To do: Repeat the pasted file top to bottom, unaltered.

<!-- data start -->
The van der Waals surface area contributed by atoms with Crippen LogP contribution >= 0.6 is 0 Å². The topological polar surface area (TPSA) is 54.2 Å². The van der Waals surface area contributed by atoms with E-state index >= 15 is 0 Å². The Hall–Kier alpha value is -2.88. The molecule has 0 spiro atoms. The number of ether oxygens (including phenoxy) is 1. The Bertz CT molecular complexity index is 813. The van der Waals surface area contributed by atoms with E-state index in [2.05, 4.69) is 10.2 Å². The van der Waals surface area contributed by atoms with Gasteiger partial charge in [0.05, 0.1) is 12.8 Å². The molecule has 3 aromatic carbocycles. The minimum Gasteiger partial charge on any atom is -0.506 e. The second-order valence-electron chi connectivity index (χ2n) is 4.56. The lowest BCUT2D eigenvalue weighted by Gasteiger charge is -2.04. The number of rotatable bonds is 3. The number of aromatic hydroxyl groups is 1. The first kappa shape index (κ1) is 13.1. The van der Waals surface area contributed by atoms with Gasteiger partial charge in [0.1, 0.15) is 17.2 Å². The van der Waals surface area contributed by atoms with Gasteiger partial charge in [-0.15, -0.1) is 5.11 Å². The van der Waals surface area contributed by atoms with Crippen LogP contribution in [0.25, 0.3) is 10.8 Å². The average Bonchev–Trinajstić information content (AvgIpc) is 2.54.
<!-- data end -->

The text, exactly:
The van der Waals surface area contributed by atoms with Crippen LogP contribution >= 0.6 is 0 Å². The topological polar surface area (TPSA) is 54.2 Å². The van der Waals surface area contributed by atoms with E-state index >= 15 is 0 Å². The Hall–Kier alpha value is -2.88. The molecule has 0 spiro atoms. The number of ether oxygens (including phenoxy) is 1. The Bertz CT molecular complexity index is 813. The van der Waals surface area contributed by atoms with E-state index in [2.05, 4.69) is 10.2 Å². The van der Waals surface area contributed by atoms with Gasteiger partial charge in [0.05, 0.1) is 12.8 Å². The molecule has 3 aromatic carbocycles. The minimum Gasteiger partial charge on any atom is -0.506 e. The second-order valence-electron chi connectivity index (χ2n) is 4.56. The lowest BCUT2D eigenvalue weighted by Gasteiger charge is -2.04. The number of rotatable bonds is 3. The number of aromatic hydroxyl groups is 1. The first kappa shape index (κ1) is 13.1. The van der Waals surface area contributed by atoms with Gasteiger partial charge in [0.1, 0.15) is 17.2 Å². The van der Waals surface area contributed by atoms with Gasteiger partial charge in [-0.15, -0.1) is 5.11 Å². The van der Waals surface area contributed by atoms with Crippen LogP contribution in [0.25, 0.3) is 10.8 Å². The average Bonchev–Trinajstić information content (AvgIpc) is 2.54.